8.  Astute Nuclear subs. The MOD awarded a contract for 3 Astute Class nuclear powered subs in 1995 but BAE admitted in 2002 that the project was seriously over budget and behind schedule. This was blamed on difficulties in using computer aided design ( lack of skills) The MOD was forced to pump an additional £430 million into the project and BAE took a £250 million hit. The MOD has bought a further 3 Astute subs with the government keen on one more!

The Strategic Defence and Security Review delayed the Successor nuclear deterrent submarine in-service date to 2018. To avoid a production gap in the submarine construction industry, and to further save costs in the short term, the Astute programme was slowed. This has added £200 million to the forecast cost in 2011, and delayed the introduction of the Astute submarines by an average of 28 months. Submarines will now take over a decade each to complete. ( from NAO report)

Initial estimate at approval £4.4 billion,  current forecast for 6 subs £5.72 billion NAO Nov 2011.

Guardian reveals  in Nov 2012 that Astute, first of 7 new subs costing £9.75 billion has many design flaws. Submarine safety letter in Guardian about nuclear monitoring.  Report by Nuclear Information Service on Astute ‘failings’
9.  Type 45 destroyers. The Royal navy’s six new destroyers are possibly the most sophisticated warships ever built, claim F.T. The ships however are so expensive that the original order for 12 has been halved. The contract was given to BAE and Vosper Thornycroft (VT) before they had agreed to work together, which resulted in the MOD doing more of the contract than intended. The MOD were liable for costs if there were delays which of course there were.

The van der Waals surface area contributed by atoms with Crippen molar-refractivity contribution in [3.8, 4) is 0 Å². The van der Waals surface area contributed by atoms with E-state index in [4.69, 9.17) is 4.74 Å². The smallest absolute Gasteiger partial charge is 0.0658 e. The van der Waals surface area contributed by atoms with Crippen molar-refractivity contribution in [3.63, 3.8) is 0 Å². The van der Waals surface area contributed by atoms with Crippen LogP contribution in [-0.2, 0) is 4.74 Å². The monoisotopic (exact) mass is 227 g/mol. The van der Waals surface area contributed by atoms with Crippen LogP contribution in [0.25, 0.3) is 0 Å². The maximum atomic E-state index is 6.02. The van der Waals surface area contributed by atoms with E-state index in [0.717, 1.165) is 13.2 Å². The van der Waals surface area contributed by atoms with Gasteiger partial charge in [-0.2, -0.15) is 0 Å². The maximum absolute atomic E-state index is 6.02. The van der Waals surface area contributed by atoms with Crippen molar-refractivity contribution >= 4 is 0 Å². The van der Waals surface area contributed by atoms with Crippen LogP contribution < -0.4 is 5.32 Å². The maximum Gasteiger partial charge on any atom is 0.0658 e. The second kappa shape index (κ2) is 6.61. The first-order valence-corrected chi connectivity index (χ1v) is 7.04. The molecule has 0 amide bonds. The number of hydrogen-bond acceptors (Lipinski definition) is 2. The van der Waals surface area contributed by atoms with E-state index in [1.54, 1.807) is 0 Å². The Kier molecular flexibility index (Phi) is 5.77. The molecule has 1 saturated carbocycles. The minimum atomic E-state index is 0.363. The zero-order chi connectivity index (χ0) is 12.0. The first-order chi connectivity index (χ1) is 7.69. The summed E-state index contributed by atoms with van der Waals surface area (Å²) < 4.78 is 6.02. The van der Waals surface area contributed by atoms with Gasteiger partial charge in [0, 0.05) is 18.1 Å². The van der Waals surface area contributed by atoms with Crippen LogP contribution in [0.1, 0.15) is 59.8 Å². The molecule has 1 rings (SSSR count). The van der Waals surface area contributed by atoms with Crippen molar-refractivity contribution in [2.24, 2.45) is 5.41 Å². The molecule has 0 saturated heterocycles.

Expected cost  £4.75 billion  Actual £5.66 billion ( for half the original quantity!)  Three year delay, ships being commissioned.

10.   A400M. A military transport aircraft was conceived 30 years ago as a European project to replace the C-130 hercules. Jacques Chirac President of France insisted on a European engine designed from scratch  instead of an American off the shelf engine. There have been multiple delays and the budget has increased from Euro 15 billion to 20 billion. The UK has refused to pump more money into the project and will take less planes instead.

Project started 1982 expected in service 2015. for UK initial  expected cost of 22 planes £2.6 billion. Nov 2011 forecast cost £3.11 billion (as at march 2012 3 less planes!)

These are only the 10 best known examples, the Financial Times also found that The MOD will spend £1.2 billion on 3 surveillance aircraft that are older than the planes they are replacing, having scrapped the Nimrod project! Unbelievable.

Deloitte LLP sum up why the MOD cannot cut costs. Fragmented organisation, ineffective strategic leadership, inadequate performance accountability, laborious management process, outdated people model, underpowered commercial capabilities. Phew!

This adds to the argument for scrapping all of the military and having a token defence force.

2 Comments leave one →
  1. Pacifist Welshman permalink
    10 January, 2013 12:18 pm

    Very informative and a superb website. Britain’s militarism is sadly very potent and embraced in society. It’s clear that they put their own survival above the interests of the state. Shocking amounts of money spent on complete balls-ups. Glad you expose this to us. Keep up the good work!

  2. 20 February, 2013 3:37 pm

    i finally decided to write a comment on your blog. i just wanted to say good job. i really enjoy reading your posts. thumb up. lista de emails lista de emails lista de emails lista de emails lista de emails

Leave a Reply

Fill in your details below or click an icon to log in: Logo

You are commenting using your account. Log Out /  Change )

Google photo

You are commenting using your Google account. Log Out /  Change )

Twitter picture

You are commenting using your Twitter account. Log Out /  Change )

Facebook photo

You are commenting using your Facebook account. Log Out /  Change )

Connecting to %s

%d bloggers like this: